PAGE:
Madrid, the city that wouldn't lock down

The Spanish capital wasn’t Florida. Some restrictions remained, including a curfew, neighborhood-based controls on movement, and a mask mandate, strangely even outdoors. I recall often walking through uncrowded streets with a mask on, only to remove it to eat once seated in a busy restaurant. Though locals sometimes described dodging targeted lockdowns, Spaniards seemed less resistant to masking than most. It was rare to see someone outside with an uncovered face, and plenty continued to wear masks after the mandate was narrowed to apply indoors only.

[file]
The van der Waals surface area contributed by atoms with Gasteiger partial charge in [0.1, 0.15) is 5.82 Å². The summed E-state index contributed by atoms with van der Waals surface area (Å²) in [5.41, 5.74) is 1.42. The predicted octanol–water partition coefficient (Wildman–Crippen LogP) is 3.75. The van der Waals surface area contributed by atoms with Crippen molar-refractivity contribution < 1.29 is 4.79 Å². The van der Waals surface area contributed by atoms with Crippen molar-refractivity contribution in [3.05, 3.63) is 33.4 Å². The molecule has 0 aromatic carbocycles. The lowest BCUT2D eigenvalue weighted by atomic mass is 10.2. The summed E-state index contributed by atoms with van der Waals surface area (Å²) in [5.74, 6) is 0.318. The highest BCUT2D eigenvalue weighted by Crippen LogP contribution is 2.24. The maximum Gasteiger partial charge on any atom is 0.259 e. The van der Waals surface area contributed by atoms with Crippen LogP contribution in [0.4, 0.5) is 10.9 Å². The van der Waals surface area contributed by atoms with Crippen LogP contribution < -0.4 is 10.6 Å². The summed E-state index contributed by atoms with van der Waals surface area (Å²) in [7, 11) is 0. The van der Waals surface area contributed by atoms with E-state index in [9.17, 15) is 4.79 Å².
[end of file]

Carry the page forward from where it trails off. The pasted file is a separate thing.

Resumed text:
Europeans may have a lower standard of “pandemic freedom” than Americans, but the lockdown-fatigued public rewarded Ms. Díaz Ayuso’s People’s Party during regional elections in May. She campaigned on the simple slogan “freedom”—previously “communism or freedom”—and it worked. The party doubled its share of the electorate from two years earlier, finishing with a million votes more than its nearest competitor.

Such electoral success has made Ms. Díaz Ayuso the most prominent conservative politician in Spain and prompted speculation about her as a potential challenger to Prime Minister Pedro Sánchez, a Socialist. The Spanish press has reported on tensions between her and her party’s national leader, Pablo Casado, but she has denied interest beyond her current job. At the end of the interview she jokes, “As soon as I finish here, I’m going back to being a journalist.”